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"[Science fiction] is the only kind of writing that allows you to look at the world we live in and change one piece at a time."
- Frederik Pohl

Liquid Mirror Telescope on Mars  
  A large telescope using a spinning bowl of mercury as the mirror.  

Although Gallun did not invent the LMT, he makes good use of it as alien technology. Number 774, the Martian mentioned in the story, made great use of different exoskeletons to perform different tasks.

See if you can spot what appears to be an error in his use of the liquid mirror telescope in the quote below.

Enigmatic forms of weird apparatus crowded in bewildering complexity against the walls. Tipped at a steep angle at the center of the floor was a vast cylinder of webby girders. Piercing the dome, opposite the upper end of the cylinder, was a circular opening through which a portion of the starlit sky was visible; and at the base of the cylinder a great bowl rotated rapidly, like a huge wheel.


(Mercury Telescope from 'Old Faithful' by Raymond Z. Gallun)

The bowl contained mercury. As the container spun on its perfectly balanced axis, centrifugal force caused the mercury to spread in a thin, precisely distributed layer over the inside of the bowl, forming a concave surface that acted admirably as a mirror for Number 774's gigantic reflecting telescope. It's area, and its consequent light-gathering capacity, was many times greater than any rigid mirror that could have been constructed without flaws.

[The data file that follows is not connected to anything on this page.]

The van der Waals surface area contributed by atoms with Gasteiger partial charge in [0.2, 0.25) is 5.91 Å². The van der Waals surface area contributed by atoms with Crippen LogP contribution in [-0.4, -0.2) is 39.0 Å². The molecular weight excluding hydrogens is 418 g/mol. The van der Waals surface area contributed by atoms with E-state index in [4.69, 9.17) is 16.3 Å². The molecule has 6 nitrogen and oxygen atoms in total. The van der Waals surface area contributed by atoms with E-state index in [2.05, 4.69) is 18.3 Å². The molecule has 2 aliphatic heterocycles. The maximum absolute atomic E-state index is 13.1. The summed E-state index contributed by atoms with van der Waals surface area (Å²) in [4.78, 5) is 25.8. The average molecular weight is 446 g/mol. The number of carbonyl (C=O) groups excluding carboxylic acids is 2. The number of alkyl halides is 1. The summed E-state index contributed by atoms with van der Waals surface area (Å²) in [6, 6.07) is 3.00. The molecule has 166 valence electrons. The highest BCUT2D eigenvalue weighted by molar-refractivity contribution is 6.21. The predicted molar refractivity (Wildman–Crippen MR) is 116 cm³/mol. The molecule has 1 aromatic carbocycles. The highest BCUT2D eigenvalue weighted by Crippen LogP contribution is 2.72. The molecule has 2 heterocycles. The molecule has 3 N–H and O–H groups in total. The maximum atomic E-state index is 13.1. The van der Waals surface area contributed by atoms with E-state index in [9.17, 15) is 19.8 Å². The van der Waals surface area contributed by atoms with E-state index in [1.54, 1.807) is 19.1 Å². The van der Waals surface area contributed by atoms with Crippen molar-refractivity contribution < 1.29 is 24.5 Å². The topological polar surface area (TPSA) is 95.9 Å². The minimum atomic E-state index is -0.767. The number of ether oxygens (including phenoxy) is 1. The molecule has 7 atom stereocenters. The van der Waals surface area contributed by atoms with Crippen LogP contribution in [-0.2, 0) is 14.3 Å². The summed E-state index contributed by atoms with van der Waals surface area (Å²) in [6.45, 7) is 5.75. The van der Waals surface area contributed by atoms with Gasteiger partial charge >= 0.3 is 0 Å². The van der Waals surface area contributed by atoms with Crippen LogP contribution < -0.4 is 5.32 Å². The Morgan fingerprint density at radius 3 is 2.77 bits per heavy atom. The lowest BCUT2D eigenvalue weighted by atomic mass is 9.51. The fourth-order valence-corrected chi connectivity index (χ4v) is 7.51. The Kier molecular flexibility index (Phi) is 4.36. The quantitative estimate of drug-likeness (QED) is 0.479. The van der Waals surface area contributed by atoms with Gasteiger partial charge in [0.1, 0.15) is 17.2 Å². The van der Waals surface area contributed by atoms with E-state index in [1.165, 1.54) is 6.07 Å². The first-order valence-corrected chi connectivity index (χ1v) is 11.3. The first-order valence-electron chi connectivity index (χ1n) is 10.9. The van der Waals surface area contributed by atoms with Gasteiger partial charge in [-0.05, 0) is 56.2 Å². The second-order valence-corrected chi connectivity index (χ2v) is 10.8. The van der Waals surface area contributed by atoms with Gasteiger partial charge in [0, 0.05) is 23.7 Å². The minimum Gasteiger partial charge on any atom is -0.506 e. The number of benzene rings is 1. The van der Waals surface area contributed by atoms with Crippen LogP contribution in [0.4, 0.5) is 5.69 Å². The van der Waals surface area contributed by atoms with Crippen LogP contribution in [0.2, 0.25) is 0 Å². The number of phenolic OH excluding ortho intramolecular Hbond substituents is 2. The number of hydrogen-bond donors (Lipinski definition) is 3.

From Old Faithful, by Raymond Z. Gallun.
Published by Astounding in 1934
Additional resources -

He states that the cylinder was tipped at a steep angle; a real liquid mirror telescope has to remain fixed with the "bowl" perpendicular to gravity's pull.


('Old Faithful' by Raymond Z. Gallun)

In the story, Number 774 discovers people of the Earth using the telescope; he positions it to look at a particular part of the Earth during each observation session. Since an actual LMT cannot be "steered" (it can only look at the patch of sky directly above the instrument), the user cannot choose to focus directly on any object in the visible sky, as you can with a regular telescope.

Compare to the Photoelectric Telescope (Photoelectric Eyes) from The Cometeers (1936) by Jack Williamson, the electro-telescope from Blood of the Moon (1936) by Ray Cummings, the ultra-telescope ray from The Moon Weed (1931) by Harl Vincent, the hyperspace beacon from The Repairman (1959) by Harry Harrison, and the robot observatory from Space Rating (1939) by John Berryman.

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Additional resources:
  More Ideas and Technology from Old Faithful
  More Ideas and Technology by Raymond Z. Gallun
  Tech news articles related to Old Faithful
  Tech news articles related to works by Raymond Z. Gallun

Liquid Mirror Telescope on Mars-related news articles:
  - Liquid Mirror Telescope For Moon Studied By NASA
  - Telescopes With Liquid Mirrors Go Mainstream

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